Insurers are in talks with the Trump administration on whether the $ 13 billion owed to carriers should be added to their 2020 balance sheets or could be counted against operations from previous years. This year, insurers are generally raking in large profits as many people have delayed elective care due to the COVID-19 pandemic. Since the ACA limits insurers’ profit margins, adding that the federal windfall to this year’s ledger could mean that many insurers would have to pay their consumers most of the money. If the money is applied to previous years, insurers could probably keep more to add to their reserves.
Too much competition in New Mexico
The Supreme Court ruling came too late for New Mexico Health Connections, which lost nearly $ 60 million from 2015 to 2017. The co-op reportedly received $ 43 million in overdue payments, but in an attempt to raise the necessary liquidity, she sold that debt. to another insurer in 2017 for a much smaller amount.
Marlene Baca, CEO of the co-op, which made a profit of $ 439,000 in 2019, said her goal of bringing competition to the market has been met, as five more companies will recruit customers this fall for 2021. Yet , this competition ultimately led to the plan’s decision to end operations, announced last month.
With only 14,000 members, it made no sense to continue operating due to the high fixed administrative costs, she said. His plan was also undermined by the slump in the economy this year, which pushed many state residents out of work and made more than 3,000 members eligible for Medicaid, the federal health program. State for the poor.
“We have done our best,” Baca said, noting that his business is shutting down with enough money to pay for its outstanding health claims. Many other co-ops that have closed have been shut down by their states and unable to meet all of their debts to health care providers, she said.
The Montana cooperative is growing
The Mountain Health Co-Op, which has approximately 32,000 members, has just two competitors in its home state of Montana and four in Idaho.
An important factor in its survival is that the plan received a $ 15 million loan in 2016 from the St. Luke Health System, Idaho’s largest hospital provider, CEO Richard Miltenberger said. Although he was not working for the cooperative at the time, Miltenberger said, he understands the hospital wanted to help keep competition in this market.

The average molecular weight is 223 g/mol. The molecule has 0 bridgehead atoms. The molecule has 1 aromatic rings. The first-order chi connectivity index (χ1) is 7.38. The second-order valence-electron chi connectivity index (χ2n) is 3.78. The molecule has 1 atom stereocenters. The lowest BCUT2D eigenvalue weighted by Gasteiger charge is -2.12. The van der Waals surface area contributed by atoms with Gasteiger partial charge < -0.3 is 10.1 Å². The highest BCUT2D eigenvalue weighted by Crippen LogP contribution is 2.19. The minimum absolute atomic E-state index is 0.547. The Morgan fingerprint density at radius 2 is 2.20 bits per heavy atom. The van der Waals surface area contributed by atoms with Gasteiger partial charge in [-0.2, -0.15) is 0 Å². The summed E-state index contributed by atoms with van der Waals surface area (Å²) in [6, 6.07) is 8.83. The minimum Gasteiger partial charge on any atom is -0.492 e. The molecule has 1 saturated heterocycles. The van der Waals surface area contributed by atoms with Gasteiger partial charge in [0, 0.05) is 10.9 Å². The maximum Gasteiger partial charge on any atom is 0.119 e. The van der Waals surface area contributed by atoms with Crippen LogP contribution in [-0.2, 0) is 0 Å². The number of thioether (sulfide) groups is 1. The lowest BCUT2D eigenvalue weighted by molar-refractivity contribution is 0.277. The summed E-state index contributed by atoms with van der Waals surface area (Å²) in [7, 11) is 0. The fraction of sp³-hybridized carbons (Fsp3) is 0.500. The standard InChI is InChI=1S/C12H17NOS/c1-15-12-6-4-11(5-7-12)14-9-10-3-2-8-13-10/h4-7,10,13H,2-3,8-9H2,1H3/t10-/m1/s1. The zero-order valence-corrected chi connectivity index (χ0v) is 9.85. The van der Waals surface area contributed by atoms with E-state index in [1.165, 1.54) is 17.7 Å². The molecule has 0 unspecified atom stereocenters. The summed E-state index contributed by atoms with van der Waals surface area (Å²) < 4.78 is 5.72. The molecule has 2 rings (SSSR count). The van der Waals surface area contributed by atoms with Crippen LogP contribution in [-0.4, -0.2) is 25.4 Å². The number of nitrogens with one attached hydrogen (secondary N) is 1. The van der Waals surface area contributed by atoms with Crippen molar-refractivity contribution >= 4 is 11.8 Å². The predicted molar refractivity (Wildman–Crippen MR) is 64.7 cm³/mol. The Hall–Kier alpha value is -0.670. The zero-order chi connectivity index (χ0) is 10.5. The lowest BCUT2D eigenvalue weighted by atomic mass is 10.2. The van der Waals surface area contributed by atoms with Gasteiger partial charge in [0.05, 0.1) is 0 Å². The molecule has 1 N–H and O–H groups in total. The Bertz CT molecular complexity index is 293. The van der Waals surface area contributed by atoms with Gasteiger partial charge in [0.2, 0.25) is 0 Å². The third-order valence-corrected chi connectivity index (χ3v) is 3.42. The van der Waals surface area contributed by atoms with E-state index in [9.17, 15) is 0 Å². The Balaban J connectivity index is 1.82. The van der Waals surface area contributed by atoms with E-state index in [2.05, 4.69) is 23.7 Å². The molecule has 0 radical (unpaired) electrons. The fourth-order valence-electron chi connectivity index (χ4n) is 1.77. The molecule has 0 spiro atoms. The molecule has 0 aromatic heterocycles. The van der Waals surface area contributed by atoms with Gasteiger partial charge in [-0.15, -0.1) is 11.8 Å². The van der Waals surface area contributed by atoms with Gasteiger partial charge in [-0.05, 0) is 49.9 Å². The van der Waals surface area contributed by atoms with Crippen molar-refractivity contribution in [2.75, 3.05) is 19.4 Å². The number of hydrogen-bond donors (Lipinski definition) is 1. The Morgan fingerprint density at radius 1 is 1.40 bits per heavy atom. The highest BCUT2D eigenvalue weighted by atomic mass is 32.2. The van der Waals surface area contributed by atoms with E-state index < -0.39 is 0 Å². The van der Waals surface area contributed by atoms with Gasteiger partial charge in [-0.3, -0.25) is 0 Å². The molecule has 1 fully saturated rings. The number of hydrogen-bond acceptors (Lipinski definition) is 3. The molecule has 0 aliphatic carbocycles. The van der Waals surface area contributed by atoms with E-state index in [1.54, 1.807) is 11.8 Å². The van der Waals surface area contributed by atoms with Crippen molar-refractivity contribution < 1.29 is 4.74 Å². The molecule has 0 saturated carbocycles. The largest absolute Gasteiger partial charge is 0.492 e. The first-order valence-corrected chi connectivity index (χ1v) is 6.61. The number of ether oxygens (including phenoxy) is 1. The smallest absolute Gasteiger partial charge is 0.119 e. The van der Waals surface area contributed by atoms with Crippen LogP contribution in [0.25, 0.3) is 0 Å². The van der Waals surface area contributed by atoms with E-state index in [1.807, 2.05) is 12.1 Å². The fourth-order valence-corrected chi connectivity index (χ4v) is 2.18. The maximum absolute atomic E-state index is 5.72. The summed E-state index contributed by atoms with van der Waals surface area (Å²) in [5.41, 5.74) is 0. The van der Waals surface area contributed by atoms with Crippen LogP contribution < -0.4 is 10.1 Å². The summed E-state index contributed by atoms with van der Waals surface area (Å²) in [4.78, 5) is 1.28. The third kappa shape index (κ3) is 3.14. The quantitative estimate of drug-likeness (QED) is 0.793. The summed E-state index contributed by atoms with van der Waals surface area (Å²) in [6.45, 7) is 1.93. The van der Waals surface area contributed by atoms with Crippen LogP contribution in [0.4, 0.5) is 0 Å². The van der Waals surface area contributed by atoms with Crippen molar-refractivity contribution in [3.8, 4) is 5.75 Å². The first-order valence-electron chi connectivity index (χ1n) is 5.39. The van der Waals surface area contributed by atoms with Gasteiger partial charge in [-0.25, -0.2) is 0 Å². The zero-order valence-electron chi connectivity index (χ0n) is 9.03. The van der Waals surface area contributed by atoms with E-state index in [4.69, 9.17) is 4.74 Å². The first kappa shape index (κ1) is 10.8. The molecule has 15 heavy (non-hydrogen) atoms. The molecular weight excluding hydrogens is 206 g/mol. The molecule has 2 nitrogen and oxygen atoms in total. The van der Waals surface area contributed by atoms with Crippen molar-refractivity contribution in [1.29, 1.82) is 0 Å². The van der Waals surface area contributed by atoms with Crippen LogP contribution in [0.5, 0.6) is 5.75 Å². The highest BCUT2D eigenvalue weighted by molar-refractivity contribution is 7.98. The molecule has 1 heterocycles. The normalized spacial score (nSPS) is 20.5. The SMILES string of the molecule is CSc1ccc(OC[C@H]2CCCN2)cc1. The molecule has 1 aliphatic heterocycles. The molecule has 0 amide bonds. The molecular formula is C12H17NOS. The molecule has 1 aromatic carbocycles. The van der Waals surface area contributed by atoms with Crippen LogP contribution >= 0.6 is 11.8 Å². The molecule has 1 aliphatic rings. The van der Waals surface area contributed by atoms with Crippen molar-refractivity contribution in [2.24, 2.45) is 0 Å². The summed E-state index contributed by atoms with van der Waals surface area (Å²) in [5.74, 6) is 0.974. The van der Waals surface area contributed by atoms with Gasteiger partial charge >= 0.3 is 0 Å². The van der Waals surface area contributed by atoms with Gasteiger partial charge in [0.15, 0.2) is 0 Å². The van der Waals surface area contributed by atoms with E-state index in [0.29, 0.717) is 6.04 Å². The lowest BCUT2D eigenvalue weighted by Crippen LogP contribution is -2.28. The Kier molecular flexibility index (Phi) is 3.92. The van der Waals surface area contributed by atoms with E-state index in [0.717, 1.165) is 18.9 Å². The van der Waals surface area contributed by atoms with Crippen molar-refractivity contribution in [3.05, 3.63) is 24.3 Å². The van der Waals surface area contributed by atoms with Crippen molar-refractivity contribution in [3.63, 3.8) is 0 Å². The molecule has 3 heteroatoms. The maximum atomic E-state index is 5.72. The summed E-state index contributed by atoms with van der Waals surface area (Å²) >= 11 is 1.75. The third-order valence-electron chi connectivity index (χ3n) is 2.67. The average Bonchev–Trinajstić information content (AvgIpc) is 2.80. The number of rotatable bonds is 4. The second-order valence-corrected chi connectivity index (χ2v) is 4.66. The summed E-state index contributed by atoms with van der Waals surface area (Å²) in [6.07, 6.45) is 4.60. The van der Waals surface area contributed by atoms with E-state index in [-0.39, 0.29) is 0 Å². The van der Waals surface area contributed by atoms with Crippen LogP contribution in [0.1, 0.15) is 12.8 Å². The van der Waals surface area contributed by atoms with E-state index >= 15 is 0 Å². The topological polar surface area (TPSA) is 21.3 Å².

The cooperative expects $ 57 million from the victory of the Supreme Court.
“We are in excellent shape,” said Miltenberger. The plan, which paid off St. Luke’s loan and made a profit of $ 15 million in 2019, added benefits for vision this year and offers dental exam benefit for next year. It also provides most of the insulin and medications for asthma and chronic obstructive pulmonary disease to members without any copayments to help ensure compliance.
The insurer is moving to Wyoming for 2021, which will end the Blue Cross plan’s monopoly in that state’s Obamacare market, he said.
Wisconsin Mystery Donor
Wisconsin’s Common Ground healthcare co-op was on the verge of going out of business in 2016 when it received a $ 30 million loan, CEO Cathy Mahaffey said. The insurer refused to identify the benefactor other than to say that it was not a person or a company doing business with the plan.
In 2018, Common Ground was the only health plan in seven counties in northeastern Wisconsin, she said. Today, the cooperative has approximately 54,000 members and faces competition from two to five carriers in the 20 counties where it operates.
Common Ground, which posted a profit of $ 73 million last year, expects to receive around $ 95 million from the Supreme Court victory.
Wisconsin’s decision not to expand Medicaid under the health law has benefited the co-op because people with incomes between 100% and 138% of the federal poverty line ($ 12,760 to $ 17,609 for an individual) are not eligible for Medicaid and must stay with market plans for coverage. In states that have extended Medicaid, anyone with an income below 138% of the poverty line is eligible.
Another factor was its decision in 2016 to eliminate the supply of large network of providers and sell a plan offering only a narrow network of doctors and hospitals, allowing it to benefit from lower rates of its providers. suppliers, according to Mahaffey.